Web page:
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Vendredi Soir (15)



Review by: Graeme Kay | Rating: Two

Passionately romantic account of a woman's one-night stand with a total stranger.

Laure (Valerie Lemercier) is moving out of her own flat to move in with her lover, Francois. But on the eve of her big move, she becomes trapped in a Paris traffic jam, caused by a strike of public sector workers.

Stuck in her car and listening to the radio to relieve the tedium, Laure hears a woman DJ imploring motorists to pick up pedestrians who may otherwise have to walk home.

After one abortive attempt to recruit a passenger, Laure welcomes Jean (Vincent Lindon) into her car.

Despite being middle-aged and scruffy, Jean has a rough sexuality that Laure is immediately drawn to. And, after initially rejecting Jean's advances, possibly because she is thinking of her boyfriend, she later tracks him down and a night of passion begins.

Directed by Claire Denis (Beau Travail and Trouble Every Day), and based on the novel by Emmanuele Bernheim, Vendredi Soir is a sparsely constructed, but sensual film, driven by the simmering sexual tension between the leading characters.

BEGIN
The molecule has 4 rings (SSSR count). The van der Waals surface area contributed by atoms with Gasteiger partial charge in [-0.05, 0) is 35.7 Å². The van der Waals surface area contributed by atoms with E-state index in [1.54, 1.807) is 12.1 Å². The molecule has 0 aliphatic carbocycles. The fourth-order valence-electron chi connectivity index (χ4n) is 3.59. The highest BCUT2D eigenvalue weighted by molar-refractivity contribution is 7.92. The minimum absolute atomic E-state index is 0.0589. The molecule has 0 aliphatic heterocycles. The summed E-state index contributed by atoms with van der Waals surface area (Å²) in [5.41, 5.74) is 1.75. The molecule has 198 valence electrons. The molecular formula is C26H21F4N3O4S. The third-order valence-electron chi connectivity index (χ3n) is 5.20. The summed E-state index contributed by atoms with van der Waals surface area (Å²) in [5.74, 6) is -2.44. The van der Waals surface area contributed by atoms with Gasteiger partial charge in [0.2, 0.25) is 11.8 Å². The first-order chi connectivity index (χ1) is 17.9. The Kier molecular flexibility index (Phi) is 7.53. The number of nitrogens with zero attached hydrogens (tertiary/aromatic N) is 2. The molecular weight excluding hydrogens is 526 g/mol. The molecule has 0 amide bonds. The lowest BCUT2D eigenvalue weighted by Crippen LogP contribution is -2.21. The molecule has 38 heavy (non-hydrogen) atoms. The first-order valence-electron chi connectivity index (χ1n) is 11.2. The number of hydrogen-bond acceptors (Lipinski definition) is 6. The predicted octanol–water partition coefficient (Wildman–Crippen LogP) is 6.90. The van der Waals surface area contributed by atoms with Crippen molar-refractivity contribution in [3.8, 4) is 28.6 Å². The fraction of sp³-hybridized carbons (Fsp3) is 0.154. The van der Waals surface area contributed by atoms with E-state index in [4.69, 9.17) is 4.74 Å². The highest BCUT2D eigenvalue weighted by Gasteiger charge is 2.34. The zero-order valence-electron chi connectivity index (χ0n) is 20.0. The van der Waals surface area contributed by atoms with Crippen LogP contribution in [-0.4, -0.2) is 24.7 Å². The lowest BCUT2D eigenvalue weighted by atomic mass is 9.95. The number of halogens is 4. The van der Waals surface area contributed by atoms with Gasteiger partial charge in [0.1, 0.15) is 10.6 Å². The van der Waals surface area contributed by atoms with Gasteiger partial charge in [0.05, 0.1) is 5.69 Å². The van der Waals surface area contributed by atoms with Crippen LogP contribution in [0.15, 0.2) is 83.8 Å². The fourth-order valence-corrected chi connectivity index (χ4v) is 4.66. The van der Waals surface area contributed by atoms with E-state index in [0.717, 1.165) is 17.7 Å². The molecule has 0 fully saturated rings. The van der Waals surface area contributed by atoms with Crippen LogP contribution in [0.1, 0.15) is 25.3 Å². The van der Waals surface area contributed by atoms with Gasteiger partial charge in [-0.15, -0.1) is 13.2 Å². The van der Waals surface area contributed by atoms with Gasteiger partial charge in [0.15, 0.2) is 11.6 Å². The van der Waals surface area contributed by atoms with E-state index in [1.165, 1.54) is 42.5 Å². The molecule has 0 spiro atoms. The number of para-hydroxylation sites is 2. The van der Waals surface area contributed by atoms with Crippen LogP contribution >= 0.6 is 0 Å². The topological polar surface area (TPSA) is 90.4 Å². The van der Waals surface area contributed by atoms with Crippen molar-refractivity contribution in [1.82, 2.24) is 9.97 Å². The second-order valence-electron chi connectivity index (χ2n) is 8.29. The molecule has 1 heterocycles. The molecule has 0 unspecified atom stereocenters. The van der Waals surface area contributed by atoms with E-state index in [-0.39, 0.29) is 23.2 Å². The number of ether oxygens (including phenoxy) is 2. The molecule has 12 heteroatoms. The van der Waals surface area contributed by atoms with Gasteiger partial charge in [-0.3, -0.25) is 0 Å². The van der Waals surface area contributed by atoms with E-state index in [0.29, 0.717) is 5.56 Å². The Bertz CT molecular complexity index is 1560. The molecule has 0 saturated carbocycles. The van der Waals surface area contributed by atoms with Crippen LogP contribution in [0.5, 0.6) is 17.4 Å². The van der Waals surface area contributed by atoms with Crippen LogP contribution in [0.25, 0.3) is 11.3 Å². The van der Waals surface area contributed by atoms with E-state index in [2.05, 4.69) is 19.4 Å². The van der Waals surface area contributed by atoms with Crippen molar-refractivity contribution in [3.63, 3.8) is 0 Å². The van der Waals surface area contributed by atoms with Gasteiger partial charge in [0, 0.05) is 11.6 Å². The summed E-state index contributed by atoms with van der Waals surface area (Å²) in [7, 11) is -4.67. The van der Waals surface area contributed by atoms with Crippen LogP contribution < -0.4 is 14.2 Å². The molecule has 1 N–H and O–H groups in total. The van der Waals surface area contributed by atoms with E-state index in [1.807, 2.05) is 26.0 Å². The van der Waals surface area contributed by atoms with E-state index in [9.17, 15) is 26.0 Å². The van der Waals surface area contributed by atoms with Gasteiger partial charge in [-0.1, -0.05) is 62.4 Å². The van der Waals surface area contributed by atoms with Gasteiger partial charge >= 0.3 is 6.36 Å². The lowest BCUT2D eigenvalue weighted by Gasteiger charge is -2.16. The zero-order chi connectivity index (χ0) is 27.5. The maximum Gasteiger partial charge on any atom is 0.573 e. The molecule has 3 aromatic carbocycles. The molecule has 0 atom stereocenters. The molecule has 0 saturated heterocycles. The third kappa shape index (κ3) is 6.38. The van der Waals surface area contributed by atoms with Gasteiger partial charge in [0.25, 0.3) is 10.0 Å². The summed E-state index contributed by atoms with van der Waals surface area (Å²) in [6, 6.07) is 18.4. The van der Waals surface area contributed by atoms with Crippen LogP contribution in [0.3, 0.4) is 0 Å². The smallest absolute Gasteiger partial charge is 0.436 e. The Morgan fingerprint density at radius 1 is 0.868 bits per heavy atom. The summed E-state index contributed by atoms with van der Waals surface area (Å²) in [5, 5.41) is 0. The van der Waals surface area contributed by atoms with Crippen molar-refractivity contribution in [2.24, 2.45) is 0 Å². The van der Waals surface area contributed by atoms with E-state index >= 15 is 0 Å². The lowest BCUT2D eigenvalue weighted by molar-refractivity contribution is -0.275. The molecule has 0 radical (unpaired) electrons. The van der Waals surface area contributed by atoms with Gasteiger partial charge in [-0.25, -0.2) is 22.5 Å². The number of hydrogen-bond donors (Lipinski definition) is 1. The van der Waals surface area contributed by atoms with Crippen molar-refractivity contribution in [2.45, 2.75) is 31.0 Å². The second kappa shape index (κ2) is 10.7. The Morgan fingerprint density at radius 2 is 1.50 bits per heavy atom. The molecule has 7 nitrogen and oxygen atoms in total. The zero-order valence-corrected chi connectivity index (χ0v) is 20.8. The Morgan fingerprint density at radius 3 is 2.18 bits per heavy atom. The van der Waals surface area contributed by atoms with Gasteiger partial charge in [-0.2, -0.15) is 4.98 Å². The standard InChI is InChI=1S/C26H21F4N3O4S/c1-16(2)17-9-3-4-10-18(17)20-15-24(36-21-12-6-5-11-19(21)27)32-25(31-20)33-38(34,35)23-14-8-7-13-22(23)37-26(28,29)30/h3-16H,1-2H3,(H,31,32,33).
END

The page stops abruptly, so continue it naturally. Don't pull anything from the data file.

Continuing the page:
The dialogue is kept to a minimum, allowing the faces and bodies of Jean and Laure to speak volumes as they indulge themselves fully in the thrill of their illicit liaison.

The intimacy and air of mystery and danger that they are obviously relishing is conveyed through stolen glances and the softly spoken entreaties.

We find out very little about either character's history, but rather than making them remote or unsympathetic, this simply serves to increase the viewer's empathy, the result being that Jean and Laure become vehicles not only for their own fantasies but also those of the audience.

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